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There are four different types of microorganisms (germs) that can affect our health: bacteria, viruses, fungi, and protozoa.

View our simple distinction guide that can help you become a pro at understanding these different germs. While bacteria and viruses are the germs that cause most diseases in humans and animals; not all germs are harmful. The majority help our bodies function properly, such as gut bacteria, without which our food would not be digested properly.1 Get more information on a multitude of beneficial bacteria that you come into contact with every day.

Unfortunately, there are harmful germs that can live on various surfaces and objects we touch everyday like door knobs, stair rails, and telephones. These harmful germs can enter the body through openings such as the mouth, nose, eyes, and breaks in the skin.2 Contaminated food and water serve as points of entry for germs to make their way into our bodies as well. Once inside, they quickly begin to multiply and disrupt cell function.3

At its most devastating, we associate viruses with the 2014 outbreak of Ebola in West Africa, or the 2009 H1N1 swine flu pandemic.4 But the most common infectious disease is the common cold. The common cold can be spread by coughing and sneezing. One sneeze emits 20,000 droplets that contain pathogens such as rhinovirus or coronavirus. That’s why it’s important to focus on prevention by boosting your immune system, staying informed about immunization dates, and maintaining a clean environment.

Boost Your Immune System

When your immune system is strong and healthy, your body is better equipped to fight against disease and infection. Diet plays a key role in maintaining overall health; enjoying a wide variety of vegetables, fruits, and whole grains contribute to a well-functioning immune system, as does drinking plenty of water.5 Regular exercise and getting adequate sleep are also ways to improve your immune system. Refraining from smoking and limiting alcohol consumption help preserve the body’s ability to fight germs. In addition, washing your hands properly by scrubbing the back and front of hands plus in-between fingers and under finger nails with soap and warm water for at least 20 seconds, and cooking meats thoroughly are simple steps you can take to avoid infection. Finally, visiting your doctor can give you insights into your health and provide medical screening for health risks that target your age group.6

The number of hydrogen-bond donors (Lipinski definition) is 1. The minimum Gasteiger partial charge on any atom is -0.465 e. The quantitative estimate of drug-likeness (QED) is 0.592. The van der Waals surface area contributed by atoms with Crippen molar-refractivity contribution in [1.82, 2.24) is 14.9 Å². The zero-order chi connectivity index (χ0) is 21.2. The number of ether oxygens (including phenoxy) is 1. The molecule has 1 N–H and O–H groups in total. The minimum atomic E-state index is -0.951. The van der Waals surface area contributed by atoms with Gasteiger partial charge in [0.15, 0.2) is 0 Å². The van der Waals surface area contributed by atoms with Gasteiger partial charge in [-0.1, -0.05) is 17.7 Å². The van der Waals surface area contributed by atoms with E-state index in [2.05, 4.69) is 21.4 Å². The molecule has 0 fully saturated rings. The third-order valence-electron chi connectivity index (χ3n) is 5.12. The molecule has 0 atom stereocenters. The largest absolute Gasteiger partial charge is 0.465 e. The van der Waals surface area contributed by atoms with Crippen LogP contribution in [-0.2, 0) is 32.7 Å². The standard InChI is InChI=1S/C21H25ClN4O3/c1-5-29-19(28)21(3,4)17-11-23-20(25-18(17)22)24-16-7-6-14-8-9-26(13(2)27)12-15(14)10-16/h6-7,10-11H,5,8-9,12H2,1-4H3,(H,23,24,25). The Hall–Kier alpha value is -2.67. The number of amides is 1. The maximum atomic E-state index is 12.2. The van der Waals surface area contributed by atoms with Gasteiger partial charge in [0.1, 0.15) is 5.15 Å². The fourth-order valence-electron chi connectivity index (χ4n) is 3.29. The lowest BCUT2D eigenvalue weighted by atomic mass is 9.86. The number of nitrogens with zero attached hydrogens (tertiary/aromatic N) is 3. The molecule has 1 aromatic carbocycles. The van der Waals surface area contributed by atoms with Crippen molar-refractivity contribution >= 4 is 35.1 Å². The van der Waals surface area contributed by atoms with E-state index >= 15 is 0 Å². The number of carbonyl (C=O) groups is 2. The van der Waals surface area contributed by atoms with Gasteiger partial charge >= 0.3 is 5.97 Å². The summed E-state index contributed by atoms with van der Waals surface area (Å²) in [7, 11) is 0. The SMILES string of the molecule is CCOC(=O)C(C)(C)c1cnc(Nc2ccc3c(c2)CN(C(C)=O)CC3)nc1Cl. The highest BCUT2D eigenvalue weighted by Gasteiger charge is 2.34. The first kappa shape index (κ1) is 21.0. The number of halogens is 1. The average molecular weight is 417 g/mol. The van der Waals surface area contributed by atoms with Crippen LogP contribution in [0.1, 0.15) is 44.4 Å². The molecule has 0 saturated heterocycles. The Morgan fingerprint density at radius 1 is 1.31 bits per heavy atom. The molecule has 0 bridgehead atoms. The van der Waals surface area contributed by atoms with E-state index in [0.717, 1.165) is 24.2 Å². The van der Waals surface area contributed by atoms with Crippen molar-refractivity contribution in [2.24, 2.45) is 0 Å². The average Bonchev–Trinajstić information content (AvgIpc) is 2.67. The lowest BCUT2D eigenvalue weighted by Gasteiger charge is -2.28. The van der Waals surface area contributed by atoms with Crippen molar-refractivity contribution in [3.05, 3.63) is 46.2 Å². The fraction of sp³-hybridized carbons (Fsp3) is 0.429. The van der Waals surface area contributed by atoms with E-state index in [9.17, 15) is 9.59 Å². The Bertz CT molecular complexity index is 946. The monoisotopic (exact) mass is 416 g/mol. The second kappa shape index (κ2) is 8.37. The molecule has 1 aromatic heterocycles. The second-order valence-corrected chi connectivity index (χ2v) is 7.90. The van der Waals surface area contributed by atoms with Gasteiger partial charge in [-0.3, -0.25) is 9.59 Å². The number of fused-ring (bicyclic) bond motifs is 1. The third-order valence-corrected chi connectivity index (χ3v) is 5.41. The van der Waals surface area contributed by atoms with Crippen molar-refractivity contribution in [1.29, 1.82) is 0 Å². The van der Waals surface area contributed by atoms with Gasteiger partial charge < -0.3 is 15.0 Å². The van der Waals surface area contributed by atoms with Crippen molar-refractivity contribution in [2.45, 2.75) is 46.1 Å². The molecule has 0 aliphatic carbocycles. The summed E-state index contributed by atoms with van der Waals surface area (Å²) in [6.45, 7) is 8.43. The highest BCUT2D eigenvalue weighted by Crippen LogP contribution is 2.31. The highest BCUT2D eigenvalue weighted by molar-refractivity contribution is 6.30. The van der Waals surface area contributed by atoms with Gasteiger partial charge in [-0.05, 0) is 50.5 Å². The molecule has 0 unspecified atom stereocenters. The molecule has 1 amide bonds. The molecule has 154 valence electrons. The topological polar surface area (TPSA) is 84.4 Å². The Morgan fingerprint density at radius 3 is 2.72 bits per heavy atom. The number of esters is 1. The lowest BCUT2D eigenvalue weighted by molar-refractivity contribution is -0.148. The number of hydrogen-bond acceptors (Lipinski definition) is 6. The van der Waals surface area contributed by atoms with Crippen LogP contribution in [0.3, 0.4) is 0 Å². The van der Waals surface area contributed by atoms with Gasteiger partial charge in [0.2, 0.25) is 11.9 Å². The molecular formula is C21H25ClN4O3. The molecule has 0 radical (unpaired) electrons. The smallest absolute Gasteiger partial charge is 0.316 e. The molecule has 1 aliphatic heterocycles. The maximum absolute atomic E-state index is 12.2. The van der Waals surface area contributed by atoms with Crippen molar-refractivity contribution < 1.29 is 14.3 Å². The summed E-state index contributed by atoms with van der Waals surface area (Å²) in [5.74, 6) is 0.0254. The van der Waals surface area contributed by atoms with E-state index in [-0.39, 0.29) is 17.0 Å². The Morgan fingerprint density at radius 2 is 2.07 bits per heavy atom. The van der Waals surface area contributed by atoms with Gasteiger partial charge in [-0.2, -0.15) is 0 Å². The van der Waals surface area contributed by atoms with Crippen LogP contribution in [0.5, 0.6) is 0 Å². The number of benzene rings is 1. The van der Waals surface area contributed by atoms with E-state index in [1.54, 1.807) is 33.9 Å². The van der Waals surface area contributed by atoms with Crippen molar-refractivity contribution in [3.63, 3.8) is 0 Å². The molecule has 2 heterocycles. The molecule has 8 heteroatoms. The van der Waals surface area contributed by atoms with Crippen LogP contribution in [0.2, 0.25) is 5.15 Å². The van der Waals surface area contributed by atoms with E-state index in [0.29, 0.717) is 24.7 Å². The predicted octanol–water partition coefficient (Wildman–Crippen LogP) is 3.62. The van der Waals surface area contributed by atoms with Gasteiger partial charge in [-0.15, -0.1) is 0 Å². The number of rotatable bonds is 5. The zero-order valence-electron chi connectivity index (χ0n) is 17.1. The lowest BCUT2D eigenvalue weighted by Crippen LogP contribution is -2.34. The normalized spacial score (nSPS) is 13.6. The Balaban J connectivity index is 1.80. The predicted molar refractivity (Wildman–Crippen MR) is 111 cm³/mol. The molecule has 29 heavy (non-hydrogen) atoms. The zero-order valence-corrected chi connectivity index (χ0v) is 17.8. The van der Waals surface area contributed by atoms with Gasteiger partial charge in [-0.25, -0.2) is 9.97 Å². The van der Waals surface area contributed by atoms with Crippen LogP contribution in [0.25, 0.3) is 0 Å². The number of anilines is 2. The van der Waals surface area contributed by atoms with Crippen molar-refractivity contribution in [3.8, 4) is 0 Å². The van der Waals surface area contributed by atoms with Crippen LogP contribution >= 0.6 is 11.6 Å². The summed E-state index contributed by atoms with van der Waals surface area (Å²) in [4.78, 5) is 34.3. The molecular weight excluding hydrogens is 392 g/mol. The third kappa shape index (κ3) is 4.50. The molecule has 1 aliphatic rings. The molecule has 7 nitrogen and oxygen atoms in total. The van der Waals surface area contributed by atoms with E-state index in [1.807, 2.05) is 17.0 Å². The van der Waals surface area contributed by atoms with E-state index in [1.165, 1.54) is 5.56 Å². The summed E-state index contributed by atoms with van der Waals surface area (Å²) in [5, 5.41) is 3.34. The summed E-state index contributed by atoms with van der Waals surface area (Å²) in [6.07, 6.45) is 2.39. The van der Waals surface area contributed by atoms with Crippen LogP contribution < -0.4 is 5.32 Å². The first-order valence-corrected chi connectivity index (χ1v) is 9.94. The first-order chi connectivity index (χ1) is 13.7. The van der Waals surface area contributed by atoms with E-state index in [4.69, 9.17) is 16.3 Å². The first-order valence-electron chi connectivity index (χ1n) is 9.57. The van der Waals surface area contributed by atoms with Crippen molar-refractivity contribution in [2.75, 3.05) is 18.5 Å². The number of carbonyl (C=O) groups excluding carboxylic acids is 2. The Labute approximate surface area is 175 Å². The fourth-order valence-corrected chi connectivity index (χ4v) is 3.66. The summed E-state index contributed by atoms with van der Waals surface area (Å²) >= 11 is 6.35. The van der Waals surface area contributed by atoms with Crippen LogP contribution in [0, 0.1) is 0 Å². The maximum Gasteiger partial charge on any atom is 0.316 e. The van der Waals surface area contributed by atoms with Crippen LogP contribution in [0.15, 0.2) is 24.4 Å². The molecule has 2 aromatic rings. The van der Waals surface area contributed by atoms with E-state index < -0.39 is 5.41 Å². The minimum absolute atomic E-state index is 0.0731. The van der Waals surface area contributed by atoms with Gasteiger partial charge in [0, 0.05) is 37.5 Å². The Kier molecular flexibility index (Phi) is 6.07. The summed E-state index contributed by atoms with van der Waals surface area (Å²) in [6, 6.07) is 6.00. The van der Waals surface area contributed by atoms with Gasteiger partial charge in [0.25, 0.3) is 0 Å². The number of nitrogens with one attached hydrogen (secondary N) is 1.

The Center for Disease Control recommends immunization for 17 preventable diseases in babies, children, adolescents, and adults. View the CDC guidelines.

Influenza is a serious disease that millions are infected with, hundreds of thousands are hospitalized for, and thousands die every year of.7 In the U.S., flu season can start as early as October and end as late as May. Recalling adaptive immunity, vaccines cause the body to develop antibodies, which work during the body’s immune response to fight disease. Getting a seasonal flu vaccine reduces your chances of getting sick. The more people immunized, the better off the entire community is; often called herd-immunity, getting vaccinated can not only help yourself, but the people around you as well!8

A few things to keep in mind:

  • Getting the flu vaccine cannot cause the flu
  • The flu can be particularly dangerous for those with existing health conditions, including asthma, heart disease, and diabetes
  • Getting the flu vaccine every year optimizes the chances of immunity

Getting Rid of Germs

Germs can make their way from everyday surfaces to the body and cause sickness. The flu virus can live on a surface for up to 48 hours.9 Considering the average kitchen sink has 100,000 times the number of germs found in a toilet, it’s important to use household disinfectants or disinfectant wipes to reduce the number of bacteria on surfaces. The label will indicate the proper contact time to ensure that bacteria is killed.

It can be difficult to make the distinction between disinfecting, sanitizing, and cleaning. So here is the breakdown:

  • Disinfecting is the process in which a disinfectant kills nearly 100% of germs that contaminate a certain surface.
  • Sanitizing reduces surface germs and is beneficial to do after cleaning, but it does not kill all germs- there will still be some left behind after using a product that just sanitizes.
  • Cleaning works by using soap or detergent and water to physically remove soil or dirt, but does not specifically remove germs from that surface.